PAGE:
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The substances are therefore all derivable from common roots, and in this respect, there is no distinction between ammonia and the two alkaline bodies connected with it; and further, there is no other hypothesis, except that of derivation from a common root, that will explain the identity of the essential characters of ammonia and the other alkalies.
Ammonia being formed by the combination of hydrogen and nitrogen, it may be expected that the elements of nitrogen will likewise exist in the alkalies. Accordingly, these alkalies comprehend the secondary root CON, and not only the alkalies, but all the alkaline earths, and all the metallic oxides. Finding, indeed, that nitrogen, or the elements of nitrogen, entered into the composition of ammonia, we might, à priori, have inferred that it entered into the composition of the alkalies; and if into the composition of the alkalies, into the composition of all the bodies with which the alkalies are related, namely, the alkaline earths and metallic oxides : and the fact, that hydrogen and nitrogen can and do form a body similar to that which a metal and oxygen form, demonstrates that the same particles of matter are common to ammonia and the alkalies.
When ammonia in solution in water is placed in contact with mercury at the negative end of a voltaic battery, and the circuit is completed, the mercury increases to about 5 times its former volume. The same effect is produced by using salammoniac slightly moistened. A cavity being made in the salammoniac, it is placed on a plate of platinum attached to the positive end of a battery, and there is placed in the cavity about 50 grains of mercury, which is brought in contact with the negative end of the same battery by a platinum wire. A strong action takes place, with effervescence and the evolution of much heat, and the mercury, in a few minutes, increases in the remarkable manner referred to. The resulting compound is a solid substance, of specific gravity below 3, having the entire appearance of an amalgam of zinc. At the temperature of 70° or 80° this substance is very soft; but at 32° it becomes a firm crystalline mass. When acted upon by water, the mercury is revived, and ammonia remains in solution. When put in a glass tube, or when confined under naphtha or oils, the mercury separates, ammonia is formed, and a quantity of hydrogen is evolved. From these, and precise experiments regarding the substances evolved, it has been inferred that ammonia, united to an additional equivalent of hydrogen, combines with the mercury, and forms this substance, which, in its combination with mercury, exhibits the characters of a metal.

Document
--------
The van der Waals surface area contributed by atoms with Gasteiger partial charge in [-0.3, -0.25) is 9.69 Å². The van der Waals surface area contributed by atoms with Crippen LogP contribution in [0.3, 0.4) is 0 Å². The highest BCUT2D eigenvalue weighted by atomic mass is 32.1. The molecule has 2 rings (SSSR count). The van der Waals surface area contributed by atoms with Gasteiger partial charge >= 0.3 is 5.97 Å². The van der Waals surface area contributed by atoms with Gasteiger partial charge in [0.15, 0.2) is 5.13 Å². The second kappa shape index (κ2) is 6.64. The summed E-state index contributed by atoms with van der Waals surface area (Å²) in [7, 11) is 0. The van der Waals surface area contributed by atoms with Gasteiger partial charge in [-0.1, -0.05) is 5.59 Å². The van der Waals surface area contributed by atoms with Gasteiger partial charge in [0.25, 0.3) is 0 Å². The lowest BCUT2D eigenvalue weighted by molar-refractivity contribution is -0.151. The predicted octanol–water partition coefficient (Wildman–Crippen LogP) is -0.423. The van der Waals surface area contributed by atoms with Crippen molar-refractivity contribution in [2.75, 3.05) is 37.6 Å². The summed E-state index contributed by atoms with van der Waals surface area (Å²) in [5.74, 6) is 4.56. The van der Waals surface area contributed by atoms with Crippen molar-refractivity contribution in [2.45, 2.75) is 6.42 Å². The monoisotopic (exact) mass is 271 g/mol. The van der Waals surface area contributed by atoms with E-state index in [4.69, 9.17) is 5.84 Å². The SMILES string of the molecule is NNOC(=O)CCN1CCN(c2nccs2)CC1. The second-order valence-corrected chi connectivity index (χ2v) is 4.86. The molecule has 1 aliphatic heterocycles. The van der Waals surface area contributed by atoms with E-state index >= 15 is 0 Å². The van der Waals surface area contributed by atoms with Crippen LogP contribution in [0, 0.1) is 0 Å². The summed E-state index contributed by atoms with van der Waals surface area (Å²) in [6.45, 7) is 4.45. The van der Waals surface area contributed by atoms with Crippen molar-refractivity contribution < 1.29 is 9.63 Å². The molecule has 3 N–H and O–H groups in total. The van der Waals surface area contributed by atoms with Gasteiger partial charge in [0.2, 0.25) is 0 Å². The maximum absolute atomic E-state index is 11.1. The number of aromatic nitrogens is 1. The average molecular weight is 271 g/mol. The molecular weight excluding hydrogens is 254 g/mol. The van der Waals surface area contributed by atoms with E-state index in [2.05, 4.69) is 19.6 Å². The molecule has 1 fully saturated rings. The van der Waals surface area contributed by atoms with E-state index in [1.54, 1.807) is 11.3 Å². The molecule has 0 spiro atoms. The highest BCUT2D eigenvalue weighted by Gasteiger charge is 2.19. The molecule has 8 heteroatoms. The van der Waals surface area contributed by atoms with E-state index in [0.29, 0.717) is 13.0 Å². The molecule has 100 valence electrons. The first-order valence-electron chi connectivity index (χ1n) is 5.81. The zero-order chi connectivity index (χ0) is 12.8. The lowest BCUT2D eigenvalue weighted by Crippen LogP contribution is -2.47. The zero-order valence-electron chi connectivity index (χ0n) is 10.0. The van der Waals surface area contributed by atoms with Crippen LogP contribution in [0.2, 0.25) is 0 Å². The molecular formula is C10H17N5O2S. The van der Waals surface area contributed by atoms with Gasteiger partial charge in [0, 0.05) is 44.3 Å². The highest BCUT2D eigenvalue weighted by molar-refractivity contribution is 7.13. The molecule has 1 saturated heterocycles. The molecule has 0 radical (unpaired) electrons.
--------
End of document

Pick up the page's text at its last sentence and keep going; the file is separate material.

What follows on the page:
But how can we suppose a metal to be formed by a combination of hydrogen with nitrogen? We cannot even imagine such a result, if we hold a metal to be a simple
body; but the seeming anomaly disappears, when we regard, as we must do, a metal as a compound body, derived from the same roots as ammonium.
And, if one metal be formed by a combination of hydrogen with nitrogen, or the elements of nitrogen, we are bound to assume that all metals are so formed. For to hold that a single metal was formed by such a combination, and that the others were not, would be to violate every analogy founded on the physical and chemical characters of the bodies. If H+ N represents ammonium, we must find a common expression for all the bodies of the same class. But we can only find such an expression by referring them all to a common root; and, therefore, if ammonium be a metal, all the metals are compound.